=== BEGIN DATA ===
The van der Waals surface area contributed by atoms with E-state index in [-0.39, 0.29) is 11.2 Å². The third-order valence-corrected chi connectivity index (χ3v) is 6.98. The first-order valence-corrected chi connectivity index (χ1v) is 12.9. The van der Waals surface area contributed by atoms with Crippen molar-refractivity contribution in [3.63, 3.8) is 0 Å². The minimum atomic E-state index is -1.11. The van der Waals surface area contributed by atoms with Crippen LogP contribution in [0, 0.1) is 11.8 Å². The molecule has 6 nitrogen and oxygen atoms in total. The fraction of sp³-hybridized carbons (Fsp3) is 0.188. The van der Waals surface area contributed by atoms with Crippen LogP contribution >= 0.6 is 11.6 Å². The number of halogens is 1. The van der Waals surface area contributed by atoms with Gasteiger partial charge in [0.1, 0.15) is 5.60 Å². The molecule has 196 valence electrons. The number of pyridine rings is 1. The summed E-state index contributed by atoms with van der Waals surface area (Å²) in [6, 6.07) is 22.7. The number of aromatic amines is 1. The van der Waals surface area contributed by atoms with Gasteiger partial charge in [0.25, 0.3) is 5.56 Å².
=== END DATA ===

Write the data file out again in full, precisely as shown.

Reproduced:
The van der Waals surface area contributed by atoms with E-state index in [-0.39, 0.29) is 11.2 Å². The third-order valence-corrected chi connectivity index (χ3v) is 6.98. The first-order valence-corrected chi connectivity index (χ1v) is 12.9. The van der Waals surface area contributed by atoms with Crippen molar-refractivity contribution in [3.63, 3.8) is 0 Å². The minimum atomic E-state index is -1.11. The van der Waals surface area contributed by atoms with Crippen LogP contribution in [0, 0.1) is 11.8 Å². The molecule has 6 nitrogen and oxygen atoms in total. The fraction of sp³-hybridized carbons (Fsp3) is 0.188. The van der Waals surface area contributed by atoms with Crippen LogP contribution >= 0.6 is 11.6 Å². The number of halogens is 1. The van der Waals surface area contributed by atoms with Gasteiger partial charge in [0.1, 0.15) is 5.60 Å². The molecule has 196 valence electrons. The number of pyridine rings is 1. The summed E-state index contributed by atoms with van der Waals surface area (Å²) in [6, 6.07) is 22.7. The number of aromatic amines is 1. The van der Waals surface area contributed by atoms with Gasteiger partial charge in [0.25, 0.3) is 5.56 Å².